In 1995, Dr. Donna Israel joined forces with dietitian Dr. Carol Ireton-Jones and created the company Professional Nutrition Therapist (PNT). PNT was the first dietitian-owned business in the United States to be accredited nationally and with commendation by the Joint Commission on Accreditation of Healthcare Organizations.
Donna Israel is a Fellow of the American Dietetic Association, member of the ADA Nutrition Care Process/Standardized Language Task Force, member of the ADA National Leadership Institute Team, winner of both the ADA Excellence in Consultation and Private Practice and the Texas Distinguished Dietitian Award. She is also a recognized licensed professional counselor and has provided medical nutrition therapy for over 10,000 individuals in medical nutrition therapy since beginning her private practice in 1982.
Dr. Israel has received numerous awards and honors in her profession and her community. She co-authored a journal for promoting an invigorating lifestyle and maintaining healthy weight entitled "Energy for Life". Her publications include more than 20 peer-reviewed articles on a wide variety of nutrition and wellness topics. Her research at Methodist Hospitals Dallas, TX was chosen for presentation at the 4th International Congress on Obesity. She was the dietitian filmed by PBS in 26 segments of Nutrition Pathways following her consultation with overweight/obese/hyperlipidemic clients and highlighting diabetes education and practice.
Stacy Roberts, RD from Holy Cross Hospital in Broward County, Florida is interviewed by Dave Aizer on sustainable groceries and eating. From the Morning Show, station SFL, WSFL-TV.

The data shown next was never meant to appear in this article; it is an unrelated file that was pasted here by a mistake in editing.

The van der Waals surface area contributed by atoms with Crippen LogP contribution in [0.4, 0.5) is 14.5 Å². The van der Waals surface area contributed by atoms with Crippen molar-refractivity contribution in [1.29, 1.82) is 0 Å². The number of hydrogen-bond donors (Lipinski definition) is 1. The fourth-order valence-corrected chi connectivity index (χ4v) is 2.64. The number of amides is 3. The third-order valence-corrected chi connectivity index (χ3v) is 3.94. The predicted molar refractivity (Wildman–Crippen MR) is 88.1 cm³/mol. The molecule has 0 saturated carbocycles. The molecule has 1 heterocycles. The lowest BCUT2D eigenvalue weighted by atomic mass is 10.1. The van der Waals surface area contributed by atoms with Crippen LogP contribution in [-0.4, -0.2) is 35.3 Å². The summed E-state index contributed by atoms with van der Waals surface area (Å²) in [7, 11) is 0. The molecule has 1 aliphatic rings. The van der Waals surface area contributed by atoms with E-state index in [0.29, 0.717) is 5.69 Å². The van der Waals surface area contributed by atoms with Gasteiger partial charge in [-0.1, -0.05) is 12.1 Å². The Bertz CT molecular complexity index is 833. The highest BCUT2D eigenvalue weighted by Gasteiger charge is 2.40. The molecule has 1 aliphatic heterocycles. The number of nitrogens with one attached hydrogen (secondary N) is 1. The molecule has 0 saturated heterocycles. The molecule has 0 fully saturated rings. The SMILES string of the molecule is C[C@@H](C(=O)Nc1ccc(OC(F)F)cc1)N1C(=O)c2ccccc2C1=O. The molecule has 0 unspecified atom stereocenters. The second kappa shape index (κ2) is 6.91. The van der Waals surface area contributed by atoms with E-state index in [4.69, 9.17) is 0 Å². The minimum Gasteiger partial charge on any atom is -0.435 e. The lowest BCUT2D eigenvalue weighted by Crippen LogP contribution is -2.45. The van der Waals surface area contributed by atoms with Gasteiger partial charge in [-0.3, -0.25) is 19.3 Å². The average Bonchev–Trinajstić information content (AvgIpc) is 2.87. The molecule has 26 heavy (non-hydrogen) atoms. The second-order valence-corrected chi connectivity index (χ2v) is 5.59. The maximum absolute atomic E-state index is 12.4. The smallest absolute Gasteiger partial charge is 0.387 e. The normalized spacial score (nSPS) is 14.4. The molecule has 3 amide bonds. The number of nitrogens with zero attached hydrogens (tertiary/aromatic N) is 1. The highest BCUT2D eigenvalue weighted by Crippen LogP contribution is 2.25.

For any RD, food and/or nutrition professional wanting to learn the ins and outs of Social Media, including start-up, design, target audience, topics, tags, profits, maintenance, marketing, etc. this is the Facebook page you want to join.
The moderators are the very knowledgeable and talented Nadine Fisher, MS, RD, LD and Rebecca Scritchfield, MA, RD, LD, ACSM.
World Parkinson's Disease Michael J. Fox: Living With Parkinson's
Nutrition and Parkinson's Disease
There is no special diet for people with Parkinson's disease. The nutritional goals include:
Eat well-balanced meals.
Consume adequate calories to maintain body weight within a normal range.
Minimize food and drug interactions.
If chewing, choking or excessive coughing becomes a problem, provide food consistency easily tolerated.
Feeding may become difficult and a referral to an occupational therapist may be necessary for adaptive eating utensils.
Eat Well-Balanced Meals
Eat a variety of foods. Include foods rich in fiber, such as fruits, vegetables, whole grains, legumes, bran, cereals, rice and pasta. Limit intake of salt, sugar and foods high in saturated fats and cholesterol. Drink eight cups of water per day. Balance exercise and food in order to maintain your weight within a healthy range. Ask your doctor if alcohol will interfere with any of your medications.
Medication and Food Interactions
Medication used to treat Parkinson's disease may cause nausea. Let your doctor know if nausea is a problem. There are several ways to control nausea, including:
Drink clear liquids, such as water, broth, fruit juices without pulp (apple juice, grape juice or cranberry juice), Clear sodas, sports drinks and plain gelatin.
Avoid juices with pulp and orange and grapefruit juices.
Eat and drink slowly.
Beverages should be consumed between meals, not with the meal.
Choose bland foods such as saltine crackers. Avoid greasy and fried foods.
Eat smaller meals, more frequently throughout the day.
Foods should be eaten cold or at room temperature.
After eating keep your head elevated and avoid brushing your teeth.
Some medications for Parkinson's disease may cause thirst or dry mouth. Include 8 or more cups of liquid each day, unless other medical conditions require you to limit your fluid intake. Add sauces to foods to make them moister. Try sour candy or an ice pop to help increase saliva.
Malnutrition may become a problem for a person diagnosed with Parkinson's disease. This could be related to depression, nausea, difficulty feeding, problems with swallowing, chewing, coughing and/or a loss of interest in food.